2 new species of Himalayan gigantic woolly flying squirrels discovered
They have been named Tibetan woolly flying squirrel (Eupetaurus tibetensis) and Yunnan woolly flying squirrel (Eupetaurus nivamons) and their details published in Oxford Academic’s Zoological Journal of the Linnean Society on May 31
Two gigantic woolly flying squirrel species from the high Himalayas were discovered last month by scientists from Australia and China.
Parts of the Indian Himalayas, specially around Sikkim, may be home to these extremely rare gliding mammals. According to the Australian Museum, whose scientists were part of the team that discovered the new species, the woolly flying squirrels could be over 3-feet-long and weigh over 2.5kg.
Scientists have known of the woolly flying squirrel, Eupetaurus cinereus, which is among the rarest and least studied mammals in the world, for a long time. For much of the 20th century, it was thought to be extinct, until it was rediscovered in 1994 in northern Pakistan.
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But after a careful review of museum specimens and published records of Eupetaurus, scientists found that the genus occurs in three distinct regions in the Himalayas--northern Pakistan and north-western India particularly Uttarakhand; south-central Tibet, northern Sikkim and western Bhutan; and north-western Yunnan, China. Genetic and morphological comparisons of these specimens also revealed that they are distinct species, two of which were discovered now and their details published in Oxford Academic’s Zoological Journal of the Linnean Society on May 31. They have been named Tibetan woolly flying squirrel (Eupetaurus tibetensis) and Yunnan woolly flying squirrel (Eupetaurus nivamons).
“These are some of the largest squirrels in the world, so it is pretty surprising that it has taken until 2021 for them to get their scientific names…the two new species are gorgeous, soft-furred squirrels that are genetically and anatomically very different from all other squirrels. And they live on top of the world—in the Himalayas and on the Tibetan Plateau,” Australian Museum Chief Scientist Professor Kristofer Helgen said in a press statement issued by the Australian Museum.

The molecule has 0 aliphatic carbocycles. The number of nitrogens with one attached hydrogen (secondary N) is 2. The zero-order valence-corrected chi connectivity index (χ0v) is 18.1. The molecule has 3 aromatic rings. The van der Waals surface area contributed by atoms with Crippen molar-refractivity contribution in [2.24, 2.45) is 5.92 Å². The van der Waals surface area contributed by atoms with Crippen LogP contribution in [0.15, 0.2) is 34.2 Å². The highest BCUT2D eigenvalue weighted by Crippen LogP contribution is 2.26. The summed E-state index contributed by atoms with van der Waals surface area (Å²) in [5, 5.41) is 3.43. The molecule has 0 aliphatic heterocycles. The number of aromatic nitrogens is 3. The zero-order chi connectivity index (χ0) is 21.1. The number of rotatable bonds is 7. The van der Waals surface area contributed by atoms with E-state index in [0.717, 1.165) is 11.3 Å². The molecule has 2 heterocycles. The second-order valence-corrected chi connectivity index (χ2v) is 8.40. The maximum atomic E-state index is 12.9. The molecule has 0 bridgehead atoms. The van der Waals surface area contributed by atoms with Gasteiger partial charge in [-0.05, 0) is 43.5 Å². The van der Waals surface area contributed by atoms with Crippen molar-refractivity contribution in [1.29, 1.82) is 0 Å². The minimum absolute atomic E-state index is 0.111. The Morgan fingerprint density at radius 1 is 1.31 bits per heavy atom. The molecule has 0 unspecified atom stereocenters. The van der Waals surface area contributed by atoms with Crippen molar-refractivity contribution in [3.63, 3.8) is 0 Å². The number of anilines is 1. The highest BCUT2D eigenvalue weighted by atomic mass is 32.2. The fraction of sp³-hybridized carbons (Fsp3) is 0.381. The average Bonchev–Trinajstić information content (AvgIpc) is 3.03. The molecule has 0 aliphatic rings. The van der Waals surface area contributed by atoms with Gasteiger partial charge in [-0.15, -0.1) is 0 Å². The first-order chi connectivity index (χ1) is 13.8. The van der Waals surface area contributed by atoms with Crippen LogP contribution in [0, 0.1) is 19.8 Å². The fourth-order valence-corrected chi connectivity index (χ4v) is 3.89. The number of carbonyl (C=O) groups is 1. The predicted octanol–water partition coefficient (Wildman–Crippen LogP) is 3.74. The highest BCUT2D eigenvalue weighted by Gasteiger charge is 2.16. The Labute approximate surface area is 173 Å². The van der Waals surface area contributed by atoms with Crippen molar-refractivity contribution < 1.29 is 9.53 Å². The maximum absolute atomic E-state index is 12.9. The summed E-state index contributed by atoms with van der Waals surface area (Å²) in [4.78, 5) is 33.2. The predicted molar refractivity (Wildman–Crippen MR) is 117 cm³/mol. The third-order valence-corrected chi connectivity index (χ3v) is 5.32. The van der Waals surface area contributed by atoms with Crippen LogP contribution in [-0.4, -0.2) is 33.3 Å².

Research associate Stephen Jackson said the squirrels live at altitudes up to 4,800m (or 15,700 feet, more than half the height of Mt Everest) largely in areas uninhabited by people, and are some of the least known animals in the world, with only a handful of people having seen the mammal glide.
“At over one metre in length with a thick pelt of silky fur, the squirrel is one of the largest in the world. It is a nocturnal animal, with a huge furry tail like a fox,” Jackson said in the press statement.
According to the research paper, Eupetaurus cinereus is threatened by habitat loss, owing to large-scale clear cutting of forests, particularly the destruction of high-elevation pine woodlands. It is also threatened to a lesser extent by the expansion of agriculture, small-scale logging, infrastructure development and human settlements. “The recent discovery of the species in the state of Uttarakhand in north-western India (Pal et al., 2018, 2020) demonstrates that it might have a considerably wider distribution than previously realized and indicates that protection and conservation in India is also fundamental for the long-term survival of E. cinereus,” the paper states.
“The northeastern Himalayas in India are a biodiversity hotspot. There are several species of flying squirrels in the northeastern Himalayas. The Tibetan woolly flying squirrel prefers snow-covered regions and grasslands, but there are many others that are found in forests. The flying squirrels of the northeast vary widely in size from a few centimetres to 4.5 to 5 feet. Scientists knew of the woolly flying squirrel in the northeast, but now, with a lot of data, they have found that it is distinct from the other species--Yunnan woolly flying squirrel. The discovery of the new species is of immense evolutionary significance, because the squirrels’ bodies have adapted to living in very high-altitude areas and their teeth can grind. They have evolved to sustain themselves in grasslands. There is very little research on flying squirrels. We hope to study them properly,” said Sameer Bajaru, small mammal expert at Bombay Natural History Society.
“These squirrels don’t fly. They glide. When they jump from one tree to another, they spread their entire body and tail. They have patagium, a membrane between the forelimbs and hindlimbs which helps them glide,” he added.